Could this be the miracle drug to cure autism? | News
Namenda is a drug on the market currently approved for treating Alzheimer's patients. But would you believe it if we said there was a doctor in Iowa prescribing this medicine to autistic children?
Dr. Randall Kavalier, a Des Moines psychiatrist, claims he may have found the answer for the many children living with autism.
About six years ago, Dr. Kavalier says he read a little known study.
He says, "It was huge for me because when I thought about the medicine they used, Namenda, which is of course for Alzheimer's disease, it make's absolute sense to me."
Dr. Kavalier says Namenda clears up the interference among signals to nerves in the brain. And while it is meant to help elderly brains with memory, he says it can also affect young brains that are just developing.
Stacy Brakefield's daughter has a brain injury and her son is autistic. After just six months on Namenda, she says both of her children have changed for the better.
"It is a miracle drug," she says, "Am I going to say it's the cure for either one of the things my kids have? I wouldn't say cure. I would say it's a thing to help the journey be easier. That's what I call Namenda."
But not every parent of an autistic child is sold on this said miracle drug.
Kelly O'Donnell's son Ben also suffers from autism. But this Virginia Beach mother says she would never think of putting her child on a drug that isn't FDA approved for someone his age, or with his disability.
She says, "You're watching commercials and they have all these terrible side-effects. The side-effects are almost as long as the rest of the commercial. To put your child on something like that when there's no proven good or bad is a really scary thing."
Dr. Kavalier knows that some parents and even others in the medical field don't agree with him.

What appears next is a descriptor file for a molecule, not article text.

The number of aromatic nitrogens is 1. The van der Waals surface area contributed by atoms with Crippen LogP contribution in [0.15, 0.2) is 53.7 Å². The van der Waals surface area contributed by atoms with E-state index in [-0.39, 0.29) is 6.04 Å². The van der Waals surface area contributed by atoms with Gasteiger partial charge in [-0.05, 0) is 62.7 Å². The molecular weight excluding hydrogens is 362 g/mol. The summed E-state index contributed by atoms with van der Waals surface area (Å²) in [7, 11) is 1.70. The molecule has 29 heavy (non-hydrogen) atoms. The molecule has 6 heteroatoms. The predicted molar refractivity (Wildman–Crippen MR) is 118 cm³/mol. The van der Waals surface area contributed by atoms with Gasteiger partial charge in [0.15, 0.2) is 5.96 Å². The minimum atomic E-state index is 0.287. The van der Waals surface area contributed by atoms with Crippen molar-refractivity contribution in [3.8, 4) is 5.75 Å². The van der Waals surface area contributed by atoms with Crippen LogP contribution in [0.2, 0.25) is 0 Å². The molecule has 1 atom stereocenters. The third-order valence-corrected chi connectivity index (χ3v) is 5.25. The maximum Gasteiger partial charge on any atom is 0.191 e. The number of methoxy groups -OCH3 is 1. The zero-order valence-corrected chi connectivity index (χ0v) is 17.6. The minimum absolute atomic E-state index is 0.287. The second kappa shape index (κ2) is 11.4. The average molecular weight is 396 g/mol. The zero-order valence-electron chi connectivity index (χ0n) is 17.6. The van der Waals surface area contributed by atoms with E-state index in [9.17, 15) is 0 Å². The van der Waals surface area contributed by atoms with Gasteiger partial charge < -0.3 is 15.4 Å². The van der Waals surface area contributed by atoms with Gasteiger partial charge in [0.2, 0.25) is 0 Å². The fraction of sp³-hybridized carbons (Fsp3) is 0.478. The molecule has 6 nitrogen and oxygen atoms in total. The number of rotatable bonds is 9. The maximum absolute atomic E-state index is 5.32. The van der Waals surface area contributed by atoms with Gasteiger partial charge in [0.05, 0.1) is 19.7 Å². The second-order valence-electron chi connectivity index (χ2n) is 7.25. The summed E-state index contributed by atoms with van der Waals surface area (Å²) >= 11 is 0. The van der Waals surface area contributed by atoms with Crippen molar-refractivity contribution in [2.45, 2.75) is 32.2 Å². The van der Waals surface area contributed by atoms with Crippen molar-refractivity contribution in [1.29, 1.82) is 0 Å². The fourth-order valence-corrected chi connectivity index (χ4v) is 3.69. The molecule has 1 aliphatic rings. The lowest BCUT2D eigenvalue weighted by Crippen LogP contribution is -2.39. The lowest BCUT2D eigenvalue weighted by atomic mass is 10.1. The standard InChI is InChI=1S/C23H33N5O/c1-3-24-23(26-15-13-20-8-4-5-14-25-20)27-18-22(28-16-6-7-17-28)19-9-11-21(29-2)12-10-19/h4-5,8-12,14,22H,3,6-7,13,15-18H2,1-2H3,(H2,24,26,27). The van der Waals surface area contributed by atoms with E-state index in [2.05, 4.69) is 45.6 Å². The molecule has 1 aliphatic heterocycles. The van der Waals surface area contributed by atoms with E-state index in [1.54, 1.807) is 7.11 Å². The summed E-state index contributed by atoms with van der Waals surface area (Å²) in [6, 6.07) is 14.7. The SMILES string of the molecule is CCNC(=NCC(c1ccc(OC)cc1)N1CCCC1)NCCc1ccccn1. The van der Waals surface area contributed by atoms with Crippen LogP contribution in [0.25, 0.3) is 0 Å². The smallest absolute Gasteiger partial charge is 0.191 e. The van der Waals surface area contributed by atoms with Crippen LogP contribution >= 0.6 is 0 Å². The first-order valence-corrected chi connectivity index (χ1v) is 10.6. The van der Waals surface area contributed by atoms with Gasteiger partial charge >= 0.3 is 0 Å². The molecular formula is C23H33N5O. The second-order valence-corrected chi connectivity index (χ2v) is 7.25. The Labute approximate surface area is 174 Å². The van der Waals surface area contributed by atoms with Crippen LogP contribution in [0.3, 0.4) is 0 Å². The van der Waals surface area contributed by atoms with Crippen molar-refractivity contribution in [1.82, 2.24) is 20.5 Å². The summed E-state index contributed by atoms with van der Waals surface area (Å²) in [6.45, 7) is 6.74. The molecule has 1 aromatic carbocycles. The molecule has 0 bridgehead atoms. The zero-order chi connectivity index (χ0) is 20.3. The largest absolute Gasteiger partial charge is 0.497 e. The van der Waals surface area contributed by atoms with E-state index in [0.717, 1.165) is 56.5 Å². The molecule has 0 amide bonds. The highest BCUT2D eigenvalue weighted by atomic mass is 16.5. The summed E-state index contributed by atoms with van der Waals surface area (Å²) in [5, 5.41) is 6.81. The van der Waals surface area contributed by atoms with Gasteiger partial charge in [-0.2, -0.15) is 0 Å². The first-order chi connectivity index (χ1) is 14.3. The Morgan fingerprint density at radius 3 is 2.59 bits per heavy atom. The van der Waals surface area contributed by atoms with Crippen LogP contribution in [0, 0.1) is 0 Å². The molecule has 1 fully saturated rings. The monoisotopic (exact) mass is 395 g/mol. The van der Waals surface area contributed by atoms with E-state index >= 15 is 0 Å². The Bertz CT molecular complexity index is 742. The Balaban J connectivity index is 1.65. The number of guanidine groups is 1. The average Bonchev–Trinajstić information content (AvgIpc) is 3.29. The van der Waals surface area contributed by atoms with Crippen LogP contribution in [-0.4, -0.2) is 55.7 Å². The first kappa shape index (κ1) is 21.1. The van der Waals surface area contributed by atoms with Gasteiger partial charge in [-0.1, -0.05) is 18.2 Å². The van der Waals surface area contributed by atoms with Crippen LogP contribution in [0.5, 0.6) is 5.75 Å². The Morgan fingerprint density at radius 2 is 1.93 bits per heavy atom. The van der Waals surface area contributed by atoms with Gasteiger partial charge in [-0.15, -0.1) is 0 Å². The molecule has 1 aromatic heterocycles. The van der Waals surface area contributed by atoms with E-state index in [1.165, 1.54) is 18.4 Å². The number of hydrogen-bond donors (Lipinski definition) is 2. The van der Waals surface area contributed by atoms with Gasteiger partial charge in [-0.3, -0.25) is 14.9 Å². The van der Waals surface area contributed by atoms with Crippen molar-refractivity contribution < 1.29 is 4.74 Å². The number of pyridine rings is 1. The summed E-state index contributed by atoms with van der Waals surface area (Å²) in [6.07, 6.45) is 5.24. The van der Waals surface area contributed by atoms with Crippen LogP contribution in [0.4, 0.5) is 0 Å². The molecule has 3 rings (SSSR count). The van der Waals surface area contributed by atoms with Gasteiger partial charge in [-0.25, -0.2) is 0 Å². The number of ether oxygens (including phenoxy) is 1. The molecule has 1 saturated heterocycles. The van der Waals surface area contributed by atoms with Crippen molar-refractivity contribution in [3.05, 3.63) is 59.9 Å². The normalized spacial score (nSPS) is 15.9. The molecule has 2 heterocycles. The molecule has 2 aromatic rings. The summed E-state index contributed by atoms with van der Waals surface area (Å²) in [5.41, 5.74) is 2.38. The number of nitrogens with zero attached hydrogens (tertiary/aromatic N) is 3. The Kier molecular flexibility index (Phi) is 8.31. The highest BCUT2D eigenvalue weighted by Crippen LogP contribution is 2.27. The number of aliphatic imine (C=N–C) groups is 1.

Dr. John Harrington is one of the leading autism specialists at CHKD.
He says, "You don't want to put your child into the experimental group, unless we're actually doing a trial."
He says Namenda hasn't been proven effective and has yet to be proven safe so he would advise parents to be careful.
Dr. Harrington says Namenda was used a few times in two open trials. One study, he says, showed minimal improvement in language. But he says neither helped with behavior which actually got worse on the medication.
"The two studies that have been done have been open label," Dr. Harrington says. "They know what they are getting. So if I told you this is going to help your child, there's a strong placebo affect that is going to help my child. So you are going to believe it's helping your child even though you are doing five other things to help your child."
But the parents in Dr. Kavalier's practive disagree. They say Namenda is a miracle drug.
Amanda Gross' daughter Abby suffers from Asperger's syndrome, a form of autism.
For years, Abby didn't talk and frowned in every picture. But today, an 11-year-old Abby says Namenda changed her life.
She says, "I started wanting to talk more?I just wanted to tell about my day to my parents and everything."
Abby now smiles and talks and plays sports.
Dr. Kavalier says she's an example of how Namenda can work.
"I just don't want people to know that I have a disorder," Abby says. "I just want to act like I'm some normal kid."
There is good news for parents who are curious about experimenting with Namenda. Right now the organization "Autism Speaks" is funding several different drug trials.
One of those drugs they are studying is Namenda. It will take several years to gather all the data and provide a solid recommendation for FDA approval.
In the meantime, doctors say that there are some other drugs that have been studied and approved to help with the symptoms of autism. Those include Risperidone and Abilify. But as always, consult with your doctor to see which medications can help your child.
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